Rescuers on Tuesday pulled three people believed to be the last survivors from the wreckage of Japan's worst rail accident in four decades, and raised the death toll to 73 as they found more bodies inside twisted metal train cars.

The seven-car train was packed with 580 passengers Monday morning when it jumped the tracks near this Osaka (search) suburb and plunged into the first floor of an apartment complex. More than 440 people were injured.

Nineteen-year-old college student Hiroki Hayashi, weak and injured in the leg, was extracted from the wreckage after surviving the night with the help of an intravenous drip and drinking water. Two other people were rescued early in the early hours of Tuesday, the Amagasaki Fire Department said.

Semiconscious when taken to the hospital, Hayashi was in serious condition and in intensive care, a Kansai Rousai Hospital official said on condition of anonymity.

Police at the crash site said there were other people still stuck in the cars, but none were responding, indicating Hayashi was the last one alive.

Two of the train's five derailed cars were shoved inside and flattened against the wall of the building's first-floor garage, complicating the rescue.

The authorities, meanwhile, launched their investigation as about ten inspectors arrived at the scene to examine the rail tracks.

The probe focused on whether excessive speed or the actions of the inexperienced, 23-year-old driver caused the crash in an urban area near Amagasaki, about 410 kilometers (250 miles) west of Tokyo.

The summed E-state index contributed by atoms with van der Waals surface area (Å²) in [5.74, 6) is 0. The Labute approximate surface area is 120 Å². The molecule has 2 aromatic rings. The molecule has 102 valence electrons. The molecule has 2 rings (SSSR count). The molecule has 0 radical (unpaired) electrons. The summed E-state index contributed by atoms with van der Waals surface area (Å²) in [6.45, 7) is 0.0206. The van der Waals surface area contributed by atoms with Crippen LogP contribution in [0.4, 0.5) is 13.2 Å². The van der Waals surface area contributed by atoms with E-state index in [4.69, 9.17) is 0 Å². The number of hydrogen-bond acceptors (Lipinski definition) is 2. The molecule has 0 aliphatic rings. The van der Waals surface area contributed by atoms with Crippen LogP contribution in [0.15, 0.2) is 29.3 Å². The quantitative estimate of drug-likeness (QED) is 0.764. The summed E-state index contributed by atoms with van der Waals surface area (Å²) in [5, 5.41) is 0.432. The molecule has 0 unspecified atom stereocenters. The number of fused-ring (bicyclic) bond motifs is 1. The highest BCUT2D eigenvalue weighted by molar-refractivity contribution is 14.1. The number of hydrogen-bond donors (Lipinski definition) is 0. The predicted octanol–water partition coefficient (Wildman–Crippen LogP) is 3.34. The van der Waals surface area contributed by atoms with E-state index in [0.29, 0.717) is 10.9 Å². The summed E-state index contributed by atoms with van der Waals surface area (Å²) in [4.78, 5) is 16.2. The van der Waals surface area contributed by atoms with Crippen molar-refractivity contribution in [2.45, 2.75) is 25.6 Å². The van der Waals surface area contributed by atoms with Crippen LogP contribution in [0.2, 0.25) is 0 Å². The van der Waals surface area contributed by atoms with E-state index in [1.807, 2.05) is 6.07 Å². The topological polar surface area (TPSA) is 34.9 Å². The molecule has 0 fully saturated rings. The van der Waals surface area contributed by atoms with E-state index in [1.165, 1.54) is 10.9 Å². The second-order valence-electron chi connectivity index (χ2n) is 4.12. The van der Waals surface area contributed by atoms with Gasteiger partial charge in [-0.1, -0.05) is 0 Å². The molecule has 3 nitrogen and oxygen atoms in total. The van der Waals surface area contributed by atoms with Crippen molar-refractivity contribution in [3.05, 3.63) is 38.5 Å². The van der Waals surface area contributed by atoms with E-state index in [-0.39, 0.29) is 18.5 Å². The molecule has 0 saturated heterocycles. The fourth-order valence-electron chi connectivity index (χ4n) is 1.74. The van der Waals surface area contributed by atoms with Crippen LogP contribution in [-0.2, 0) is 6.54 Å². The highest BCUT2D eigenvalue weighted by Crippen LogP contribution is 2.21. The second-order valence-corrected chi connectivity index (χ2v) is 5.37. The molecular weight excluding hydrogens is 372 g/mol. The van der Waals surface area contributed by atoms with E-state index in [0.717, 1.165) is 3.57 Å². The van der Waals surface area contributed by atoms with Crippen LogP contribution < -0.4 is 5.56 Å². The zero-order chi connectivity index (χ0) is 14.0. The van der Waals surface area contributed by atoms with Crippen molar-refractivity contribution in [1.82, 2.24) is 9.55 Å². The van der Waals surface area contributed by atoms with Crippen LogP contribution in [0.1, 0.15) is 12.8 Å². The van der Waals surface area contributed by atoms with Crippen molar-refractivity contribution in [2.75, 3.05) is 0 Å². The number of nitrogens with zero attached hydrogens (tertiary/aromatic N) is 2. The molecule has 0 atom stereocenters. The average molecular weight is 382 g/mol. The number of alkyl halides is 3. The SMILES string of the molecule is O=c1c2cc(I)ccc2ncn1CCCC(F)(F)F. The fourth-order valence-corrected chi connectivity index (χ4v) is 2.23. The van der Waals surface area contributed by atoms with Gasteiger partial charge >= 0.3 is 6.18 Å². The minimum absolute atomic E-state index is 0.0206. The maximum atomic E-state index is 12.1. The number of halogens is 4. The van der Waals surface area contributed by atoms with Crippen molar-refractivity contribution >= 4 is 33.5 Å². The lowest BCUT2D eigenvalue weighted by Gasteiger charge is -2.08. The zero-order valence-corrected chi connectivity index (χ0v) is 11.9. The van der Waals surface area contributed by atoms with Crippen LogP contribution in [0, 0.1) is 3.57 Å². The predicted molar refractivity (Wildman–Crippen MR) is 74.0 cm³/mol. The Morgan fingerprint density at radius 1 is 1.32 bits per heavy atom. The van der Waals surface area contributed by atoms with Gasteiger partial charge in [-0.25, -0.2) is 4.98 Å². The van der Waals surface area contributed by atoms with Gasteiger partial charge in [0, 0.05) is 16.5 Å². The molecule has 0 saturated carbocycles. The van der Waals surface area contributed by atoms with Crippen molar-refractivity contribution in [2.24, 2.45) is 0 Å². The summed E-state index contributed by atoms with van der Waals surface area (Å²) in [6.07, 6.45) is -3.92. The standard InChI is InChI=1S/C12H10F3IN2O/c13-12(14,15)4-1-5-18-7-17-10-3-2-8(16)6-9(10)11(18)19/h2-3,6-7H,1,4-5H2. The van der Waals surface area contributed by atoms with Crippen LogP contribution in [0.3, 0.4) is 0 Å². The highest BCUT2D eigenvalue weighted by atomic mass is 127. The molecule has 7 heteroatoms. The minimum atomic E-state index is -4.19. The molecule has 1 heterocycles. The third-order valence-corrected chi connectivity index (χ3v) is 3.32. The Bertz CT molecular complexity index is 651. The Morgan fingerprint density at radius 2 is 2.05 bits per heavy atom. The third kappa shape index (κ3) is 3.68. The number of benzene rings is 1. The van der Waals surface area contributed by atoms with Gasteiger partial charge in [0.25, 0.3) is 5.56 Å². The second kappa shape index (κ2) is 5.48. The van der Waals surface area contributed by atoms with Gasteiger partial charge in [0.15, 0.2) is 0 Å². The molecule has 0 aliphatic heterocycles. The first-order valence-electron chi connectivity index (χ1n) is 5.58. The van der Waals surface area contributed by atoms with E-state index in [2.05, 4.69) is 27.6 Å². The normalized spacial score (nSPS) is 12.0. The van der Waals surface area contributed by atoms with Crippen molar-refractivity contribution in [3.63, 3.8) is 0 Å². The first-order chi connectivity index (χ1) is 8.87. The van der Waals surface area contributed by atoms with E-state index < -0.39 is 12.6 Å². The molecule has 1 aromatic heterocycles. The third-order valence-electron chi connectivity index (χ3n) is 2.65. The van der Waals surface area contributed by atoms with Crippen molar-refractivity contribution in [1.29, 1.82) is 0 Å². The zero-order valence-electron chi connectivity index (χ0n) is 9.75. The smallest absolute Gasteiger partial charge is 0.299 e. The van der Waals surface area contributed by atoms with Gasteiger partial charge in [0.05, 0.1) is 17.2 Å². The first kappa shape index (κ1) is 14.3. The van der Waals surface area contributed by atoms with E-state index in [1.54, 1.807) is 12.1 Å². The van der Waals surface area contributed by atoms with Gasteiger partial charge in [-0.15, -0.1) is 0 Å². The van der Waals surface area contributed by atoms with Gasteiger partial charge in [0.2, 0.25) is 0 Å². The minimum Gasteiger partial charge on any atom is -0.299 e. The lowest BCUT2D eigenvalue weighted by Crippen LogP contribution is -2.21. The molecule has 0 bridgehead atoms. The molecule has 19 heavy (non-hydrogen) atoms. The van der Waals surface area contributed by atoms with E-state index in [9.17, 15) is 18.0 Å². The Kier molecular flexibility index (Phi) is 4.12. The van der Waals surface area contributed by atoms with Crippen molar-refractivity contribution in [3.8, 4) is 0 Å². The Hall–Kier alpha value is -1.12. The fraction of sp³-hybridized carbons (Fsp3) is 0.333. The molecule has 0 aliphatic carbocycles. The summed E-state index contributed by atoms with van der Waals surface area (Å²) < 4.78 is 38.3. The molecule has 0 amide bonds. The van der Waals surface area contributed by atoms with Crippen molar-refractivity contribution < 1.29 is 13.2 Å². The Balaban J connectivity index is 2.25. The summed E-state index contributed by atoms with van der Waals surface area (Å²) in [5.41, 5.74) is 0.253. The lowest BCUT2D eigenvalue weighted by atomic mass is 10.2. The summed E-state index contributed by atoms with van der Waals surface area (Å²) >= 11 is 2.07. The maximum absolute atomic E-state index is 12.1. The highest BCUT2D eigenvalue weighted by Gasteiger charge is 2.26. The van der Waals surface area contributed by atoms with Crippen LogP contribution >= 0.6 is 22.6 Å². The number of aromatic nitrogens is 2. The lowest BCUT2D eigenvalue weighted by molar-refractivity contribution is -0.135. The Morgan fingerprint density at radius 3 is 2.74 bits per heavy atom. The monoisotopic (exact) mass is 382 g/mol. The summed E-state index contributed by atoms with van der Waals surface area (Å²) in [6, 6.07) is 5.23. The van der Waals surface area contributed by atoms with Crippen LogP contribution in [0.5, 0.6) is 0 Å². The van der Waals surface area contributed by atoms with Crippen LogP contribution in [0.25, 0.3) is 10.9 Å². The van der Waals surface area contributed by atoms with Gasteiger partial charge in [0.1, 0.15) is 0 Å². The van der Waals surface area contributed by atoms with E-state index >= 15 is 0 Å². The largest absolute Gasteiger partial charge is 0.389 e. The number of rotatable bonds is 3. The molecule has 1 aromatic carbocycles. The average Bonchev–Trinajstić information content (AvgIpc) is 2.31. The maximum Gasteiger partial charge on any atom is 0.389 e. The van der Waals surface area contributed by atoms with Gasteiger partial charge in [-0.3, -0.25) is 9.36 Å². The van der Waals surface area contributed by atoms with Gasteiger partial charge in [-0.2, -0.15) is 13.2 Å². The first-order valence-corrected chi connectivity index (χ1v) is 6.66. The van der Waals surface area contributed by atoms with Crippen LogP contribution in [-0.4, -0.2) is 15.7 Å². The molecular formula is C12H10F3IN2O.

Hayashi had called his mother after the crash on Monday from a cellular phone saying he was in pain.

"I'm in pain, I can't take it anymore," he said, Hayashi's 18-year-old brother Takamichi told The Associated Press. Takamichi, 18, made the rounds of the area's hospitals Monday night looking for his brother.

Rescue teams said Hayashi had been losing consciousness during the night, but they gave him an intravenous drip and urged him to hang on.

Relatives of those who died were struggling to comprehend their loss.

"I only saw him the night before," Hiroko Kuki, whose son Tetsuji died in the crash, told NHK. "I wish he were alive somewhere... I wish it were only a nightmare."

Monday's accident occurred at a curve after a straightaway. Passengers speculated that the driver — who was still unaccounted for — may have been speeding to make up for lost time after overshooting the previous station.

A crew member aboard told police later he "felt the train was going faster than usual," public broadcaster NHK said, echoing comments from passengers who told the network that the driver seemed to be trying to make up for lost time after overshooting the previous station by 8 meters (25 feet) and then having to back up. The train was nearly two minutes behind schedule, company officials said.

The driver — identified as 23-year-old Ryujiro Takami — had obtained his train operator's license in May 2004. One month later, he overran a station and was issued a warning for his mistake, railway officials and police said.

They were investigating the case as a possible professional negligence on the train operator, West Japan Railway, Co. (search), a prefectural police spokesman said on condition of anonymity.

The accident was the worst rail disaster in nearly 42 years in safety-conscious Japan, which is home to one of the world's most complex, efficient and heavily traveled rail networks. A three-train crash in November 1963 killed 161 people in Tsurumi, outside Tokyo.

Deadly train accidents are rare in Japan. Five people were killed and 33 were injured in March 2000, when a Tokyo (search) subway hit a derailed train. An accident killed 42 people in April 1991 in Shigaraki, western Japan.

An earthquake in 2004 caused a bullet train to derail — the first since the high speed trains went into service 40 years ago.